Personal Data Protection Issue Reflected in the Case-law of the Constitutional Court of Romania

Author:Valentina Barbateanu
Position:Asistant Professor, PhD, Faculty of Law, 'Nicolae Titulescu' University of Bucharest (e-mail: valentina_barbateanu@yahoo.com).
Pages:63-77
SUMMARY

Over the past few years, data privacy became more and more an issue that stirred on European level lots of debates and determined the adoption of a new set of rules, imposed with the compulsory force of a European regulation. Thus, the EU General Data Protection Regulation (GDPR) replaced the Data Protection Directive 95/46/EC and reshaped the way the data are managed in various fields of... (see full summary)

 
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LESIJ NO. XXVI, VOL. 2/2019
PERSONAL DATA PROTECTIO N ISSUE REFLECTED IN THE CASE-LAW OF
THE CONSTITUTIONAL CO URT OF ROMANIA
Valentina BRBEANU
Abstract
Over the past few years, data privacy became more and more an issue that stirred on European
level lots of debates and determined the adoption of a new set of rules, imposed with the compulsory
force of a European regulation. Thus, the EU General Data Protection Regulation (GDPR) replaced
the Data Protection Directive 95/46/EC and reshaped the way the data are managed in various fields
of activity. In Romania, the Constitutional Court had to bring light over important areas that involved
the use of personal data and developed a relevant case-law regarding the concordance with the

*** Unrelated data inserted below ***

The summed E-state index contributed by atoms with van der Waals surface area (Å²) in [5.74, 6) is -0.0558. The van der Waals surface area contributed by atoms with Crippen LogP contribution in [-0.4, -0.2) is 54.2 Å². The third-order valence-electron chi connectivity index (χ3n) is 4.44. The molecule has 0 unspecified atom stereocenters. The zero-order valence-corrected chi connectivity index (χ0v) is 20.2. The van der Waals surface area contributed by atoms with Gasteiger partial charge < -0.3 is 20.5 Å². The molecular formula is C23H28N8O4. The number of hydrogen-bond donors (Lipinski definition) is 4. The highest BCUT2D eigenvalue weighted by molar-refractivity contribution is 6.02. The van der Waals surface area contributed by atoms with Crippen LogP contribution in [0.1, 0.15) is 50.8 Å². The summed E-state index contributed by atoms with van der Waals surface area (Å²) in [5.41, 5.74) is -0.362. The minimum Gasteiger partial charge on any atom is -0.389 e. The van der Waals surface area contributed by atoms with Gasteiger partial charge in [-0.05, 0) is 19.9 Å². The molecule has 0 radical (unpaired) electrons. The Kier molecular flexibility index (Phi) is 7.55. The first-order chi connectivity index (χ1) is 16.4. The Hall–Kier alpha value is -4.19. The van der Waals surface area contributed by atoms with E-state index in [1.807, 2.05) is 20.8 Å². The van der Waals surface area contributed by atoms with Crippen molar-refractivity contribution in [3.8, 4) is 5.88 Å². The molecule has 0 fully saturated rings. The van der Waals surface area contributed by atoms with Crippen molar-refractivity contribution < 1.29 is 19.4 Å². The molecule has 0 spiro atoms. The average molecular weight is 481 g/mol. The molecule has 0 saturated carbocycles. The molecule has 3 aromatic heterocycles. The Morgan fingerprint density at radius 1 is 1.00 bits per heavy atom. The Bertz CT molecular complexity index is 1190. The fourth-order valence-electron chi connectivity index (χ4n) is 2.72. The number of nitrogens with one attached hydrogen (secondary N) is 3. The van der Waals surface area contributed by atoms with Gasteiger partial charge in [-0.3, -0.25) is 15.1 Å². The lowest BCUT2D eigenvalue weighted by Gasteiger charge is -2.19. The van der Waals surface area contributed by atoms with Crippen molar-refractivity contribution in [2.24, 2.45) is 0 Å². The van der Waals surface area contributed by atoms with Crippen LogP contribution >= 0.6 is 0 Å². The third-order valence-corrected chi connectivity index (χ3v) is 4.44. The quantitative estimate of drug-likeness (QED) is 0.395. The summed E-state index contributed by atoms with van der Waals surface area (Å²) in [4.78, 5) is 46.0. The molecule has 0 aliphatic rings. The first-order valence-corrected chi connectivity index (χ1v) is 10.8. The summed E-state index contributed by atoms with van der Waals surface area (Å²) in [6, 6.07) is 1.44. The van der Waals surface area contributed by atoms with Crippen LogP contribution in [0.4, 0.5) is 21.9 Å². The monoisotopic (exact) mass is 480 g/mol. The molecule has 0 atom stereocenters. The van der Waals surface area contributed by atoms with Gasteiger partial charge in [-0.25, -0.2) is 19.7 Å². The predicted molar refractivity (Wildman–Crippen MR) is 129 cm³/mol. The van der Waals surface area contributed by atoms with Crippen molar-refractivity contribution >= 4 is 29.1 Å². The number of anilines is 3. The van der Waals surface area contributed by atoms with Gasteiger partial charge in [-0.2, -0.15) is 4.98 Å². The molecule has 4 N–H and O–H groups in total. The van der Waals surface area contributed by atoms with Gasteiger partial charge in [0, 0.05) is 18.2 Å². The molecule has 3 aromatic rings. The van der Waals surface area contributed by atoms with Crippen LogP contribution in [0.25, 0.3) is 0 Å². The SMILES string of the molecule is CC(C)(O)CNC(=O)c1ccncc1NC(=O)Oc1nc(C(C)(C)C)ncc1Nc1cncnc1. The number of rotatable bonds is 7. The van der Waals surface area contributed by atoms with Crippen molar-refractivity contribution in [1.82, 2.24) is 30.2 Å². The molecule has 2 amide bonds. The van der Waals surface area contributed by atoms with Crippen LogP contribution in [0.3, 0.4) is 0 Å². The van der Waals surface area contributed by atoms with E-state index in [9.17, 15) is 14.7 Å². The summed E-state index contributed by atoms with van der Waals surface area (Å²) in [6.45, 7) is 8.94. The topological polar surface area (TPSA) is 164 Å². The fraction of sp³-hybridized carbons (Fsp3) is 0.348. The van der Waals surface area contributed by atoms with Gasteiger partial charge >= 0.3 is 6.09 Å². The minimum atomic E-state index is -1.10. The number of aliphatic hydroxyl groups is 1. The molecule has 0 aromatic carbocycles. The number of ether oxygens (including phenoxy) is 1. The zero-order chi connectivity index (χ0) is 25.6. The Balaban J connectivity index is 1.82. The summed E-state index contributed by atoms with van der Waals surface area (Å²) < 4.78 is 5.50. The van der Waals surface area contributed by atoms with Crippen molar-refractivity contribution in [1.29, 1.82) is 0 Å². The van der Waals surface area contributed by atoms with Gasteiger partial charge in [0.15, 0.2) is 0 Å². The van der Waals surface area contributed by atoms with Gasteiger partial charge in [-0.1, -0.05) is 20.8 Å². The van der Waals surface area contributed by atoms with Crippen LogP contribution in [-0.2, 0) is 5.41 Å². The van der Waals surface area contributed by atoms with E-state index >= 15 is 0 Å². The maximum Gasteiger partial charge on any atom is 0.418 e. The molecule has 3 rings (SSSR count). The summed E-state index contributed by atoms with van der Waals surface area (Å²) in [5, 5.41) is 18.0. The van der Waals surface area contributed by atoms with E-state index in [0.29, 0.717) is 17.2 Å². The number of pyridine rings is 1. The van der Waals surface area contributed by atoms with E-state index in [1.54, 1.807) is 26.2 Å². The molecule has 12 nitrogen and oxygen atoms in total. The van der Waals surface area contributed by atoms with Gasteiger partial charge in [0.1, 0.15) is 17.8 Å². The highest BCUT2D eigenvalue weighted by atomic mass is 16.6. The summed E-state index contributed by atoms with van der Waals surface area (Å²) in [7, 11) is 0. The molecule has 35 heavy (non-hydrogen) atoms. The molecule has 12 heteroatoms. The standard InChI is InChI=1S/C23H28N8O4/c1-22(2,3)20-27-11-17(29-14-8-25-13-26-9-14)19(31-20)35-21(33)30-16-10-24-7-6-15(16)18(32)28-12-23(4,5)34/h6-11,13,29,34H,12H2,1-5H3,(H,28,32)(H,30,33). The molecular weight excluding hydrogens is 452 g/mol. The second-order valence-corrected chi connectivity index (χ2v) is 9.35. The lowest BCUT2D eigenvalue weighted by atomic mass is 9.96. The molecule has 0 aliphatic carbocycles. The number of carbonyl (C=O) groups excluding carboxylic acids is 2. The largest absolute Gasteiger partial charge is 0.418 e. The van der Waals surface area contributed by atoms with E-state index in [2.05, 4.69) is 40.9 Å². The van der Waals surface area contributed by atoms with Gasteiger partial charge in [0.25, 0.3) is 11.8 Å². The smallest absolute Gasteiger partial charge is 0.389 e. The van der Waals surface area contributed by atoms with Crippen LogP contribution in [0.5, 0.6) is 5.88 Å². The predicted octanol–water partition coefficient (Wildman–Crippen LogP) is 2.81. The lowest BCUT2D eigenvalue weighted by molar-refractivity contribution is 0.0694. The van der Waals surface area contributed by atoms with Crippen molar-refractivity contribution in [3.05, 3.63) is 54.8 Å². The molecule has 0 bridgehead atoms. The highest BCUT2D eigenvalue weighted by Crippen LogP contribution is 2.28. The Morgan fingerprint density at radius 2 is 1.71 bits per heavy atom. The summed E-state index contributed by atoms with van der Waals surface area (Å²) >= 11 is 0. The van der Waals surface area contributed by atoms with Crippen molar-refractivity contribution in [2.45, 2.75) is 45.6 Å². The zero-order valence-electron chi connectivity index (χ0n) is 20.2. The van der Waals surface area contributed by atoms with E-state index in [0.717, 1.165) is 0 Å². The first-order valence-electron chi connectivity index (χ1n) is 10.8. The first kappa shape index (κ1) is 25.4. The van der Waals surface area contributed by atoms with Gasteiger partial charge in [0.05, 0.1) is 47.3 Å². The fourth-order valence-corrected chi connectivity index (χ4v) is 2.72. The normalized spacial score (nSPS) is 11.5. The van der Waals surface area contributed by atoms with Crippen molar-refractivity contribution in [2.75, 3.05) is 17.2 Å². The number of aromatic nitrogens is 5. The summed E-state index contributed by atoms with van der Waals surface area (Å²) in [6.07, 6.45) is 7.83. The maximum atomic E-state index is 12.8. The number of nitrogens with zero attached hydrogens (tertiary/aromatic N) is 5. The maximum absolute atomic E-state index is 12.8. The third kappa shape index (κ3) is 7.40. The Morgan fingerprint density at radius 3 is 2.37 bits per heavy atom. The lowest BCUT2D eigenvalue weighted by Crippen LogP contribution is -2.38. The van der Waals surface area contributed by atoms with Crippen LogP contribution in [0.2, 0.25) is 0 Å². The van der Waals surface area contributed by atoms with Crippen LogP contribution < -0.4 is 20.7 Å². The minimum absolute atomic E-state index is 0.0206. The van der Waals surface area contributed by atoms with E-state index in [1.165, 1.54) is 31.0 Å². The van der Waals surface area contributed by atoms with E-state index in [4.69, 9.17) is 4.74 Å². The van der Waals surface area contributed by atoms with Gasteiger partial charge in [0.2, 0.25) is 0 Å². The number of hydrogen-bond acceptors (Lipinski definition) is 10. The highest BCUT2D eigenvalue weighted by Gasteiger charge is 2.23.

essential standards implied by the protection of private life enshrined both in the Romanian Basic Law
and in the European Convention on Human Rights. The paper intends to depict the main challenges
that faced the constitutional review and the measure that the Romanian vision over this problem is
consistent with the European landmarks set in this field.
Keywords: right to privacy, personal data, European regulation, constitutional review,
constitutional case-law.
1. Introduction
The digital age that reigns nowadays
has changed not only the way people
interact, but also the way the states
themselves position their legislation towards
the technological progress. Day by day, due
to the constant increase of accessibility of
various kind of electronic devices, more
efficient and attractive the electronic
communications become and more complex
and diverse are the tasks and activities that
ordinary people can be involved in.
Consequently, the higher becomes the risk
of privacy breaches. The so-called
‘datacraty’ imposed its authority over the
quasi-entirety of the social life1. In order to
avoid the negative effects of exposure of the
citizens’ personal data, a set of rules meant
Asistant Professor, PhD, Faculty of Law, “Nicolae Titulescu” University of Bucharest (e-ma il:
valentina_barbateanu@yahoo.com).
1 Relevant in this direction is, for instance, the fact that the famous review “Pouvoir” has dedicated a whole
number to this topic. See Pouvoir, La datacratie, no.164/2018.
to diminish this risk has been implemented
at the European Union level.
The main idea that is in the core of all
these rules is the protection of the right to
respect for private life, also referred to the
right to privacy. The right to personal data
protection derives in a logical manner from
the first mention right. Each state has also
created a national system of protection,
taking into consideration the European
general framework.
This European framework also
includes the Council of Europe’s system, as
well. In this regard, the European
Convention on Human Rights (ECHR), one
of the first major regulations at the European
level, provides, in Article 8, that everyone
has the right to respect for his or her private
and family life, home and correspondence.

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